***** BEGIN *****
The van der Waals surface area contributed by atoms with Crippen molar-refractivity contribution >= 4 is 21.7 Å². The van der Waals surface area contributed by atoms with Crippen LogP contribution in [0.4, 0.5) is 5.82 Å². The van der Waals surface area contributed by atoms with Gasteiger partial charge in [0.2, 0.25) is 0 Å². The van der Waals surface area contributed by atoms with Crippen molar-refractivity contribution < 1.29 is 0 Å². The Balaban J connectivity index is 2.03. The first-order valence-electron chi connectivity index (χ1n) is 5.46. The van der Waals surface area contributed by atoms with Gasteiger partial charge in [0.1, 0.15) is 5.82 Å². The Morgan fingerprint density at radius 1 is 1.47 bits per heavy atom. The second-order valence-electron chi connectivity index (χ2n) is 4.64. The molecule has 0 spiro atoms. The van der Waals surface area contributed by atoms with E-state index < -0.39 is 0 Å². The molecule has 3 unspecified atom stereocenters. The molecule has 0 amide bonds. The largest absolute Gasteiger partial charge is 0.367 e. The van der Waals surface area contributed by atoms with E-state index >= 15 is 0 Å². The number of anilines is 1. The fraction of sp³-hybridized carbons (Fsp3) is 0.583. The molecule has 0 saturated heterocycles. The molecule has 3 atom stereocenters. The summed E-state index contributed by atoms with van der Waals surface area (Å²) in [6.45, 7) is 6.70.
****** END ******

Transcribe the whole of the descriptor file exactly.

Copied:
The van der Waals surface area contributed by atoms with Crippen molar-refractivity contribution >= 4 is 21.7 Å². The van der Waals surface area contributed by atoms with Crippen LogP contribution in [0.4, 0.5) is 5.82 Å². The van der Waals surface area contributed by atoms with Gasteiger partial charge in [0.2, 0.25) is 0 Å². The van der Waals surface area contributed by atoms with Crippen molar-refractivity contribution < 1.29 is 0 Å². The Balaban J connectivity index is 2.03. The first-order valence-electron chi connectivity index (χ1n) is 5.46. The van der Waals surface area contributed by atoms with Gasteiger partial charge in [0.1, 0.15) is 5.82 Å². The Morgan fingerprint density at radius 1 is 1.47 bits per heavy atom. The second-order valence-electron chi connectivity index (χ2n) is 4.64. The molecule has 0 spiro atoms. The van der Waals surface area contributed by atoms with E-state index < -0.39 is 0 Å². The molecule has 3 unspecified atom stereocenters. The molecule has 0 amide bonds. The largest absolute Gasteiger partial charge is 0.367 e. The van der Waals surface area contributed by atoms with E-state index >= 15 is 0 Å². The number of anilines is 1. The fraction of sp³-hybridized carbons (Fsp3) is 0.583. The molecule has 0 saturated heterocycles. The molecule has 3 atom stereocenters. The summed E-state index contributed by atoms with van der Waals surface area (Å²) in [6.45, 7) is 6.70.